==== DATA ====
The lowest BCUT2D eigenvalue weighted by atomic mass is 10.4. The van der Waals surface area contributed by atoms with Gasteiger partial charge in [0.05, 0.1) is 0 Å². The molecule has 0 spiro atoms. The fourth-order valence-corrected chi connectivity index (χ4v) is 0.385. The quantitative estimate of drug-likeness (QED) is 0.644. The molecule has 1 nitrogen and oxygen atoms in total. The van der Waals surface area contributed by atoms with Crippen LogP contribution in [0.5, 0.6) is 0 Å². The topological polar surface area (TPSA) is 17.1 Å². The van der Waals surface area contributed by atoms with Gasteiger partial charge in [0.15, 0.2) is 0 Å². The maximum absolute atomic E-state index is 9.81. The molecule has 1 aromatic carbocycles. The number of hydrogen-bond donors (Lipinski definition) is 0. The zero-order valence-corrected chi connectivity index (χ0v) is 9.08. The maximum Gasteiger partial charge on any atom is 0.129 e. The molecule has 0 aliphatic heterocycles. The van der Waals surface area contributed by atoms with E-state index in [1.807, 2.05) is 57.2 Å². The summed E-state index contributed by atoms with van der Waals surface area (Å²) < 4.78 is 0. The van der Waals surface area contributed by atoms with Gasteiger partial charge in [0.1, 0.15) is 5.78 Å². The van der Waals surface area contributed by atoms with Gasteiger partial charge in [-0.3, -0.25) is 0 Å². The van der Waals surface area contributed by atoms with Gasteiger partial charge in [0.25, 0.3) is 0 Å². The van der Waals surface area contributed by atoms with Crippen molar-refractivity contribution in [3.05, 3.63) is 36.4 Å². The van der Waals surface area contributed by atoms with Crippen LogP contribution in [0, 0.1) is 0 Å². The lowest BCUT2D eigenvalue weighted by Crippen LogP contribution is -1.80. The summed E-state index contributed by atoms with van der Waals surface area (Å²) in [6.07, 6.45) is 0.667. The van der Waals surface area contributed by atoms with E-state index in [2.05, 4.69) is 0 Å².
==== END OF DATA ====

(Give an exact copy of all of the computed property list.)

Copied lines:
The lowest BCUT2D eigenvalue weighted by atomic mass is 10.4. The van der Waals surface area contributed by atoms with Gasteiger partial charge in [0.05, 0.1) is 0 Å². The molecule has 0 spiro atoms. The fourth-order valence-corrected chi connectivity index (χ4v) is 0.385. The quantitative estimate of drug-likeness (QED) is 0.644. The molecule has 1 nitrogen and oxygen atoms in total. The van der Waals surface area contributed by atoms with Crippen LogP contribution in [0.5, 0.6) is 0 Å². The topological polar surface area (TPSA) is 17.1 Å². The van der Waals surface area contributed by atoms with Gasteiger partial charge in [0.15, 0.2) is 0 Å². The maximum absolute atomic E-state index is 9.81. The molecule has 1 aromatic carbocycles. The number of hydrogen-bond donors (Lipinski definition) is 0. The zero-order valence-corrected chi connectivity index (χ0v) is 9.08. The maximum Gasteiger partial charge on any atom is 0.129 e. The molecule has 0 aliphatic heterocycles. The van der Waals surface area contributed by atoms with E-state index in [1.807, 2.05) is 57.2 Å². The summed E-state index contributed by atoms with van der Waals surface area (Å²) < 4.78 is 0. The van der Waals surface area contributed by atoms with Gasteiger partial charge in [0.1, 0.15) is 5.78 Å². The van der Waals surface area contributed by atoms with Gasteiger partial charge in [-0.3, -0.25) is 0 Å². The van der Waals surface area contributed by atoms with Gasteiger partial charge in [0.25, 0.3) is 0 Å². The van der Waals surface area contributed by atoms with Crippen molar-refractivity contribution in [3.05, 3.63) is 36.4 Å². The van der Waals surface area contributed by atoms with Crippen LogP contribution in [0, 0.1) is 0 Å². The lowest BCUT2D eigenvalue weighted by Crippen LogP contribution is -1.80. The summed E-state index contributed by atoms with van der Waals surface area (Å²) in [6.07, 6.45) is 0.667. The van der Waals surface area contributed by atoms with E-state index in [2.05, 4.69) is 0 Å².